Uefa is urging Liverpool fans in Athens not to buy tickets for the Champions League final from touts.
Counterfeit tickets are being sold for thousands of pounds
British police warned fans about 5,000 counterfeit tickets are in circulation.
Uefa spokesman William Gaillard told BBC Radio Five Live: "We don't want fans to pay enormous sums for tickets that may not get them in the stadium.
"Don't buy them - the risk is too big. It is illegal in Greece so you risk being arrested and secondly these tickets may not be valid tickets."
Up to 40,000 Reds supporters are expected to attend the match.
Each team has been allocated 17,000 tickets in a stadium with a capacity of 63,000, with more than 20,000 set aside for other groups.
But Uefa dismissed criticism of its distribution of the tickets.
Gaillard added: "We knew there would be a lot more Liverpool fans in Athens than tickets available. There was in Istanbul in 2005 and it would be true anywhere in Europe.
"Stadiums have a certain capacity. Even if we were playing in a larger stadium like Barcelona we would still have probably 10,000 or 15,000 fans without tickets.
"It's very sad but it's a fact of life."
Gaillard played down hopes of some extra tickets being made available because of an Italian air strike that could prevent some Milan fans from travelling to Greece.
He added: "We have been told by AC Milan that a few fans have been affected by the strike, but since the strike was announced over two weeks ago they have been re-routed so they can make the game.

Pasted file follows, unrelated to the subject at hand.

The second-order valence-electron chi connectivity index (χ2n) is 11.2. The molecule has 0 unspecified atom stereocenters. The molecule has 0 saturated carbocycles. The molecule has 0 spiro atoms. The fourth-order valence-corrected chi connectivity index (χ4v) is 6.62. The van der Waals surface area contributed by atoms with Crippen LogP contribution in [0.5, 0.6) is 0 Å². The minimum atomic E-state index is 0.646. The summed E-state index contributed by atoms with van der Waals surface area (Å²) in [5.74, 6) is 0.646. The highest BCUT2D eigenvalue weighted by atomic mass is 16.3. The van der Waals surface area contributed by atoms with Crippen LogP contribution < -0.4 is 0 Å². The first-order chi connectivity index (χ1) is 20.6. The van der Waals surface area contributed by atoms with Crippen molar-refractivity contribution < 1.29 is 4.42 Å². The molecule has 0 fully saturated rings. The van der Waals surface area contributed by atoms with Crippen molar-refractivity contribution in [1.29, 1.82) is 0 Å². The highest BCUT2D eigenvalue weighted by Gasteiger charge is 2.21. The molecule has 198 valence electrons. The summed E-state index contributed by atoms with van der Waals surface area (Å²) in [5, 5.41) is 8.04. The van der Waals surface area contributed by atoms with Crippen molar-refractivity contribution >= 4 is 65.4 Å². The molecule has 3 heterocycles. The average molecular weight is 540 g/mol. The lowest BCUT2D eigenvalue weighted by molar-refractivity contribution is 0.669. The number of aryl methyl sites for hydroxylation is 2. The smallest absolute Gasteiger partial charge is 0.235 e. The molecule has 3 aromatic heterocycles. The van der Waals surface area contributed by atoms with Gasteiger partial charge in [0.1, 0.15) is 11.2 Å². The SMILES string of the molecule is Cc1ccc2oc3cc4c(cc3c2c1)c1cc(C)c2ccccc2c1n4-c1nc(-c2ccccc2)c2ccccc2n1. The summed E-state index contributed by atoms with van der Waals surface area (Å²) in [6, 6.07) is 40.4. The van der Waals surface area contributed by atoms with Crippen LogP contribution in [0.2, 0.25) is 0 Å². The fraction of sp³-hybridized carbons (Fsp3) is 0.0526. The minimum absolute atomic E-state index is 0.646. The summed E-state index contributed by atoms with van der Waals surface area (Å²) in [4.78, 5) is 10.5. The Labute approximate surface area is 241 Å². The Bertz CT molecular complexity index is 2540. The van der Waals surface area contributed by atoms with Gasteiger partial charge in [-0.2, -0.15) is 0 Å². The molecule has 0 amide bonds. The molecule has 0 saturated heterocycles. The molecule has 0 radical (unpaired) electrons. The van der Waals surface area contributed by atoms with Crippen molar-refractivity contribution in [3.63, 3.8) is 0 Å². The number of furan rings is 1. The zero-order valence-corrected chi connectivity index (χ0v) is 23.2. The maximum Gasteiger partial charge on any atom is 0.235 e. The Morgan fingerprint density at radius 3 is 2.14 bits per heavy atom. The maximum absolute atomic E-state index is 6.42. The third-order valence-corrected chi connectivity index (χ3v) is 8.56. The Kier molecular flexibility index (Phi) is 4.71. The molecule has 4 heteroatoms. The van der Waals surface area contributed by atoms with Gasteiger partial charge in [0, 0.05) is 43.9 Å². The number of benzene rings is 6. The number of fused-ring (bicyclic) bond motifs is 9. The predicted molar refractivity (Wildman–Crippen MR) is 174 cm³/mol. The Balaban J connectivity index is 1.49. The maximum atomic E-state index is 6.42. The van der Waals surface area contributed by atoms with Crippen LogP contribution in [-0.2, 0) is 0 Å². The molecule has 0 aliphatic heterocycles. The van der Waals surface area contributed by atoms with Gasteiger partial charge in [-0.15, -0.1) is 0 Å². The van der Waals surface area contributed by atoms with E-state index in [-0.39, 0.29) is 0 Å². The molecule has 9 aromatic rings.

"Less than 1,000 could have been affected.
"In the final days before a Champions League final the demand for tickets is very high and there a number of myths flying about
"I heard this morning that 4,000 tickets were available from Milan fans that were returned by the club, but I can assure you this is a complete myth - they have used up all their tickets.
The senior British officer advising the Greek authorities, Chief Superintendent Dave Lewis, of Merseyside Police, has pleaded with ticketless fans not to travel.
He said: "I'm a realist. I've been asked for tickets while walking around. I expect the neutral east stand will be predominantly full of Liverpool supporters.
"But I would urge fans who cannot find tickets not to go to the ground, they make matters worse for those with legitimate tickets - they will create problems for their own kith and kin."
There has been resentment that the allocations to the two clubs have been so low, driving many supporters on to the black market.
Fans said locals were asking them for 1,500 euros (£1,024) for tickets, down from 2,500 euros (£1,706) the previous day.
A British man was in custody for allegedly selling forged tickets worth 58,000 euros (£39,400) to an Italian travel agent, and two Britons were hospitalised after a fight over buying tickets.